In this study, we investigated the clinical characteristics and radiographic features of COVID-19 pneumonia in adults, besides those from pregnant women. Our study found that COVID-19 patients had a variety of clinical and radiological manifestations. Cough, fever, myalgia, and sore throat were the most common clinical manifestations in our study similar to previous studies [4, 5]. Other non-specific symptoms included SOB, diarrhea, vomiting, nausea, and headache which occurred in around 7–18% of patients.
Chest CT is an essential part of the diagnostic investigation for patients with suspected COVID-19 infection, although very few cases have normal chest CT findings at the early stage . However, our study has shown variants of chest CT findings in affected patients. Twenty-three of 27 (85.1%) symptomatic patients had abnormal chest CT, while 2 (7.4%) of 4 (14.8%) asymptomatic patients had normal chest CT and none of them had any comorbid disease. Based on recently published data, most of the patients with COVID-19 had characteristics of chest CT features in the disease process such as ground-glass opacities (GGOs), mixed GGC, crazy paving pattern, consolidation, air bronchogram, bronchial dilatation, reticular pattern, and subpleural linear opacity [10,11,12].
In the present study, the most commonly observed opacification in patients with COVID-19 was GGO in 20 (74.1%), which appeared predominantly in the peripheral zones and most often involved lower lung lobes and segments which are consistent with the results of previous studies of COVID-19 and other viruses including SARS and MERS [13,14,15]. Furthermore, the most common characteristics of chest CT features associated with COVID-19 pneumonia in the elder group (> 60 years) included GGO with consolidation or reticular pattern, and consolidation with predominantly peripheral distribution and bilateral lung involvement, which was similar to the previous studies [16, 17].
In our study, we had several limitations; first, it was a retrospective study, and we had a comparatively small number of 27 patients. On the one hand, we only analyzed the clinical and chest CT manifestations at the initial presentation. Further studies are needed including clinical and radiological follow-ups.
Second, not all laboratory tests were done in all patients, including procalcitonin, AST, ALT, creatinine, urea, albumin, procalcitonin, d-dimer, lactate dehydrogenase, and serum ferritin.
Finally, the article only included non-pregnant adults. The clinical characteristics and radiological findings of pregnant women and children infected with COVID-19 are not clear.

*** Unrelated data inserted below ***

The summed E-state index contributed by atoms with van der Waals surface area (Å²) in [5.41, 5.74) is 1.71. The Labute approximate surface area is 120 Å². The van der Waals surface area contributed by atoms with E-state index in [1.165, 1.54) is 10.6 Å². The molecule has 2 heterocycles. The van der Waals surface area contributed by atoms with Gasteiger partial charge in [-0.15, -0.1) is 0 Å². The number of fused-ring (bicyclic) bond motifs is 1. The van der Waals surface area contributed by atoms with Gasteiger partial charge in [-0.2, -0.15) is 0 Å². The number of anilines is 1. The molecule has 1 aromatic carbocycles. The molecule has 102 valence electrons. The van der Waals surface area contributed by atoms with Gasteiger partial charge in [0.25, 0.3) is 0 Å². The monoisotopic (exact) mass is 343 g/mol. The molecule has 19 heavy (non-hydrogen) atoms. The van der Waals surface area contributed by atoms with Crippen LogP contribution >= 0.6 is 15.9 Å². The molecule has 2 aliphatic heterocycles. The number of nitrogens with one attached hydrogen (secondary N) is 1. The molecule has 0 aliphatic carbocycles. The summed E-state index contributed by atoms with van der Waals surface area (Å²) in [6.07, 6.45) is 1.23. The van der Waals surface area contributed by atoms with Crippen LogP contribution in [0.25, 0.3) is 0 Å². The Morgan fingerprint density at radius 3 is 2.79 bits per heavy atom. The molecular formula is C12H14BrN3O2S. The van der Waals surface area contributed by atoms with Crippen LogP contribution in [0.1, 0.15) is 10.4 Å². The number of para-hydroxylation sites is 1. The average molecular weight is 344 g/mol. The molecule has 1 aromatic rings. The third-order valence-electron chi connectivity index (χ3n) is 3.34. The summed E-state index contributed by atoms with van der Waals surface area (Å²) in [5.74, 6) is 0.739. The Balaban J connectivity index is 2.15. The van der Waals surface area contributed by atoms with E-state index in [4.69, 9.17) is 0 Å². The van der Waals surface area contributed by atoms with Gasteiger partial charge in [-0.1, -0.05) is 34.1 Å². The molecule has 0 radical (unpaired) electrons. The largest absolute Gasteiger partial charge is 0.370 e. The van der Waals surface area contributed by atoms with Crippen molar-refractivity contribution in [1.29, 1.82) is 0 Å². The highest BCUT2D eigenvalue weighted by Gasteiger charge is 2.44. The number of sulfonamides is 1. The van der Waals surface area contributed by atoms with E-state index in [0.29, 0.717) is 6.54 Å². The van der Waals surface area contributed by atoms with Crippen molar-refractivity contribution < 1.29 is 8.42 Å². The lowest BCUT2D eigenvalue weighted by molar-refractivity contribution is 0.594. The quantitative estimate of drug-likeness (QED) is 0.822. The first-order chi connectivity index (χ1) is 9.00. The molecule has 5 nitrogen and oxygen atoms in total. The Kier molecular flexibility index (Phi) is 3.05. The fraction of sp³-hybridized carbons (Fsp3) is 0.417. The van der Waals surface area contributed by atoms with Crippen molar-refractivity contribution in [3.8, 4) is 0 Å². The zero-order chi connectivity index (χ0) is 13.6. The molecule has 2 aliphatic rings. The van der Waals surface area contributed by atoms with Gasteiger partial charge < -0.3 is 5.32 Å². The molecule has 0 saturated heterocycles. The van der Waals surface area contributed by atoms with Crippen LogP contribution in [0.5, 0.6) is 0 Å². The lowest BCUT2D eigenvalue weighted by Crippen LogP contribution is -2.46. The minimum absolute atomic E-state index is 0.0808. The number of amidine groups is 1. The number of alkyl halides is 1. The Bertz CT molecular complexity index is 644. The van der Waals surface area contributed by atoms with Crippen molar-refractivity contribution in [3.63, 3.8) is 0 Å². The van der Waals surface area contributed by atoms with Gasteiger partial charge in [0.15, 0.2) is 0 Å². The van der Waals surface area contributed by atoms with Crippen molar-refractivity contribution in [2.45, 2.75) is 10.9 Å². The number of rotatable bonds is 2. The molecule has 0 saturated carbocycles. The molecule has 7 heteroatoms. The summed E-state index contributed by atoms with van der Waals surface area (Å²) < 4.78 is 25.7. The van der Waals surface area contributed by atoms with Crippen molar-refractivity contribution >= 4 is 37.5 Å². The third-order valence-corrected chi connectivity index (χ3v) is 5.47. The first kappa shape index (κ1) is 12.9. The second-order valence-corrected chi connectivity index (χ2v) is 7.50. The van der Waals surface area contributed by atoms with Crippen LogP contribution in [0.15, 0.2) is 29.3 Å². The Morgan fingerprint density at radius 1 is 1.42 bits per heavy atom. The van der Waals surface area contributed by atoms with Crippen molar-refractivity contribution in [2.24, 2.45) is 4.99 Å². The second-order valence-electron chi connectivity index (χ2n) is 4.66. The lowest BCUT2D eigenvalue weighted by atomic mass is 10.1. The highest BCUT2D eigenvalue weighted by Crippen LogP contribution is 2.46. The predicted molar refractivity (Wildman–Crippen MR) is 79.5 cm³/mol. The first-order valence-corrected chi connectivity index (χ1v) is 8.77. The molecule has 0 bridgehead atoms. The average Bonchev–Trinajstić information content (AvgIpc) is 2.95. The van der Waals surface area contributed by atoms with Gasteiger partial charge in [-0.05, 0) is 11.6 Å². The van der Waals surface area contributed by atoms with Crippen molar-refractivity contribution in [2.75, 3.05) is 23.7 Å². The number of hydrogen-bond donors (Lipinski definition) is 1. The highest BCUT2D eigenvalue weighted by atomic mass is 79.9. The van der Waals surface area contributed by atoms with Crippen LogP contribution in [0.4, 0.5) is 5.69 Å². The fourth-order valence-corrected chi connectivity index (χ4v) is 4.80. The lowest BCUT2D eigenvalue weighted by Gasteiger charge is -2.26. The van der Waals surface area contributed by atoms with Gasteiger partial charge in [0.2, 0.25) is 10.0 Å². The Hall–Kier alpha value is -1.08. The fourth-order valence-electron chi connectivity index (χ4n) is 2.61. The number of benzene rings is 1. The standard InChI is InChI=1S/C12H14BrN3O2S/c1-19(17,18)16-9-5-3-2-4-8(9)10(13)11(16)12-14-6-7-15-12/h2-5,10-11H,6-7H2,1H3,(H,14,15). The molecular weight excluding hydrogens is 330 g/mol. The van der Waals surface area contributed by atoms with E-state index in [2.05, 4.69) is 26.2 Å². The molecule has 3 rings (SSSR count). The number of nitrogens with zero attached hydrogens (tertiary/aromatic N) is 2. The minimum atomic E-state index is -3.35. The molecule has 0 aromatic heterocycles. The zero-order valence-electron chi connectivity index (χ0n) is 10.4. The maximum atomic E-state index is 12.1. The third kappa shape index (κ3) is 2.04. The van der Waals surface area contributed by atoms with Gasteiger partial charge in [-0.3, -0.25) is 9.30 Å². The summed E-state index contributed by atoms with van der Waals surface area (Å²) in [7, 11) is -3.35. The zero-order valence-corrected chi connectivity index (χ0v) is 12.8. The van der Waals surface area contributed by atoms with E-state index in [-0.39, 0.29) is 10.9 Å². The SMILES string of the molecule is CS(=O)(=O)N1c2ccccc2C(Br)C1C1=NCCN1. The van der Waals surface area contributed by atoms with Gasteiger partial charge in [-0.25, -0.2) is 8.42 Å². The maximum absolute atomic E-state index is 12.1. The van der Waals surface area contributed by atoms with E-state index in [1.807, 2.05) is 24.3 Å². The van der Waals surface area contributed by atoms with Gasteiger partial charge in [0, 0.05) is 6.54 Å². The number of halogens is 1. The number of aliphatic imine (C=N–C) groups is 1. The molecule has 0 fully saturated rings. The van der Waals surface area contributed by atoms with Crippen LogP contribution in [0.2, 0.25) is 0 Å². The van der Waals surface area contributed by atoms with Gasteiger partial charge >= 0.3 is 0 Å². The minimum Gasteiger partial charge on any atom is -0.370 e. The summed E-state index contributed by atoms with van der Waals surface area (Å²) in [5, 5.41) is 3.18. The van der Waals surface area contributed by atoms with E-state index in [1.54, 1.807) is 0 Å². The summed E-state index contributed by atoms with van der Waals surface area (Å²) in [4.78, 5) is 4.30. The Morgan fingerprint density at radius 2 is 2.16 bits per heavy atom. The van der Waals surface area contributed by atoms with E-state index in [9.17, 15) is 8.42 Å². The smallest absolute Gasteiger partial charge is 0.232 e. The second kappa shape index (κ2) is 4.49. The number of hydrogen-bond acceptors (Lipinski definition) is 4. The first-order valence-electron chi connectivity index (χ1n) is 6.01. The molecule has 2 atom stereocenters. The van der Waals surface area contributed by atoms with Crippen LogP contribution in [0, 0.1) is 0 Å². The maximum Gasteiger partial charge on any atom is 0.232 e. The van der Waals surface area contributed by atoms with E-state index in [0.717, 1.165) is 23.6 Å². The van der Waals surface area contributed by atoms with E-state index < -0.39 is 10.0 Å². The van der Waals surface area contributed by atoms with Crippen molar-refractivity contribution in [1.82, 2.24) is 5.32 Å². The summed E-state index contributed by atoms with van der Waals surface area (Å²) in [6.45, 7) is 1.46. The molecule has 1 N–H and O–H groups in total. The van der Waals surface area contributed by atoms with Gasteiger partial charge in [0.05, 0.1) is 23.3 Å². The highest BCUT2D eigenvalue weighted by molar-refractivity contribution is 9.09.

This study represents an early investigation of clinical characteristics and chest CT findings in patients with 2019 novel coronavirus (2019-nCoV). Dry cough, fever, myalgia, and sore throat were the most clinical presentations.
GGO, crazy paving pattern, patchy consolidation, and mixed GCO were typical chest CT manifestations. The most common predominant lesion distributions were bilateral, peripheral and lower lung zone predominance. A small number of patients with COVID-19 pneumonia had had no obvious symptoms, and there chest CT scans were normal.
Availability of data and materials
The data that support the findings of this study are available from Mogadishu Somali Turkish Training and Research Hospital. Data are however available from the authors upon reasonable request and with permission from Mogadishu Somali Turkish Training and Research Hospital.
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To a specialist at the radiology department who helped in reviewing the patient’s CT scan findings.
We declare that we have no funding source.
Ethics approval and consent to participate
We obtained an approval letter from the review board of Mogadishu Somali Turkish Training and Research Hospital, and written informed consent was waived (MSTH/3712) because the study was retrospectıve and collected from medıcal records. We declare that we have followed the protocols of our work center. Patient data confidentiality was respected.
Consent for publication
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Mohamed, Y.G., Mohamud, M.F.Y., Medişoğlu, M.S. et al. Clinical and chest CT presentations from 27 patients with COVID-19 pneumonia in Mogadishu, Somalia: a descriptive study. Egypt J Radiol Nucl Med 51, 184 (2020). https://doi.org/10.1186/s43055-020-00302-2
- Coronavirus disease 2019
- Chest CT